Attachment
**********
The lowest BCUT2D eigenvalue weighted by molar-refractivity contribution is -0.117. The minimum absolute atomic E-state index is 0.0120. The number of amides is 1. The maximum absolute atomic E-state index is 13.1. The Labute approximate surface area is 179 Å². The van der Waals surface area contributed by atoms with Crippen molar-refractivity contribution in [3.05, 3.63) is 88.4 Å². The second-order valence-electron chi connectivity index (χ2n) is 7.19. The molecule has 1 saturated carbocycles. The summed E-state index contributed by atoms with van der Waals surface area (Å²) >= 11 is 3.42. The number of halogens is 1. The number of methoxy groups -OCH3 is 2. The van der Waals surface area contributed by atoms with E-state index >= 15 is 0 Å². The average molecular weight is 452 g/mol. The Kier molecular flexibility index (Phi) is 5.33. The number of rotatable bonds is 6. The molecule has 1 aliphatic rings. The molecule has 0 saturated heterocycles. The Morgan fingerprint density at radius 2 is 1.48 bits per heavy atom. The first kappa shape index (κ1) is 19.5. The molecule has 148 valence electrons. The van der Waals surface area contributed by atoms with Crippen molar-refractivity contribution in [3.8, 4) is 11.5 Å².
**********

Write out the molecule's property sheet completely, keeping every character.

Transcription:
The lowest BCUT2D eigenvalue weighted by molar-refractivity contribution is -0.117. The minimum absolute atomic E-state index is 0.0120. The number of amides is 1. The maximum absolute atomic E-state index is 13.1. The Labute approximate surface area is 179 Å². The van der Waals surface area contributed by atoms with Crippen molar-refractivity contribution in [3.05, 3.63) is 88.4 Å². The second-order valence-electron chi connectivity index (χ2n) is 7.19. The molecule has 1 saturated carbocycles. The summed E-state index contributed by atoms with van der Waals surface area (Å²) >= 11 is 3.42. The number of halogens is 1. The number of methoxy groups -OCH3 is 2. The van der Waals surface area contributed by atoms with E-state index >= 15 is 0 Å². The average molecular weight is 452 g/mol. The Kier molecular flexibility index (Phi) is 5.33. The number of rotatable bonds is 6. The molecule has 1 aliphatic rings. The molecule has 0 saturated heterocycles. The Morgan fingerprint density at radius 2 is 1.48 bits per heavy atom. The first kappa shape index (κ1) is 19.5. The molecule has 148 valence electrons. The van der Waals surface area contributed by atoms with Crippen molar-refractivity contribution in [3.8, 4) is 11.5 Å².